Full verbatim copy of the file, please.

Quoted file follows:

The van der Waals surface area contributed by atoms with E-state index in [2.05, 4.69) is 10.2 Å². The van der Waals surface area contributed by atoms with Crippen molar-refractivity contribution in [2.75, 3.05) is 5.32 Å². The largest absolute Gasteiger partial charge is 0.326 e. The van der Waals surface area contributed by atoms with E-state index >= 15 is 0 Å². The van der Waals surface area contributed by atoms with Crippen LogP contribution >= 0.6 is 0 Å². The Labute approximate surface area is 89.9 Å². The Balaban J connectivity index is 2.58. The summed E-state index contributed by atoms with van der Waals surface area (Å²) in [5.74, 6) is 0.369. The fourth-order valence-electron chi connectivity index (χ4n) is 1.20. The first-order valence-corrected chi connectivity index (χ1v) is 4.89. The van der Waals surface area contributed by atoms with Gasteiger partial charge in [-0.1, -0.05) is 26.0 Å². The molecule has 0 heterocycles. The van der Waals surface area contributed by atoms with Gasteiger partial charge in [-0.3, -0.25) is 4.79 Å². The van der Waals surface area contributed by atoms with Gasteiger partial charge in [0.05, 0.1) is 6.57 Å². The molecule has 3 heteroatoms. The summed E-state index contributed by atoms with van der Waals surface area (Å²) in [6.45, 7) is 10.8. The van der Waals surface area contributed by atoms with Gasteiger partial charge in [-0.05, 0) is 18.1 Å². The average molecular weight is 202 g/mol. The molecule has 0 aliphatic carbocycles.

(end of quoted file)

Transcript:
The van der Waals surface area contributed by atoms with E-state index in [2.05, 4.69) is 10.2 Å². The van der Waals surface area contributed by atoms with Crippen molar-refractivity contribution in [2.75, 3.05) is 5.32 Å². The largest absolute Gasteiger partial charge is 0.326 e. The van der Waals surface area contributed by atoms with E-state index >= 15 is 0 Å². The van der Waals surface area contributed by atoms with Crippen LogP contribution >= 0.6 is 0 Å². The Labute approximate surface area is 89.9 Å². The Balaban J connectivity index is 2.58. The summed E-state index contributed by atoms with van der Waals surface area (Å²) in [5.74, 6) is 0.369. The fourth-order valence-electron chi connectivity index (χ4n) is 1.20. The first-order valence-corrected chi connectivity index (χ1v) is 4.89. The van der Waals surface area contributed by atoms with Gasteiger partial charge in [-0.1, -0.05) is 26.0 Å². The molecule has 0 heterocycles. The van der Waals surface area contributed by atoms with Gasteiger partial charge in [-0.3, -0.25) is 4.79 Å². The van der Waals surface area contributed by atoms with Gasteiger partial charge in [0.05, 0.1) is 6.57 Å². The molecule has 3 heteroatoms. The summed E-state index contributed by atoms with van der Waals surface area (Å²) in [6.45, 7) is 10.8. The van der Waals surface area contributed by atoms with Gasteiger partial charge in [-0.05, 0) is 18.1 Å². The average molecular weight is 202 g/mol. The molecule has 0 aliphatic carbocycles.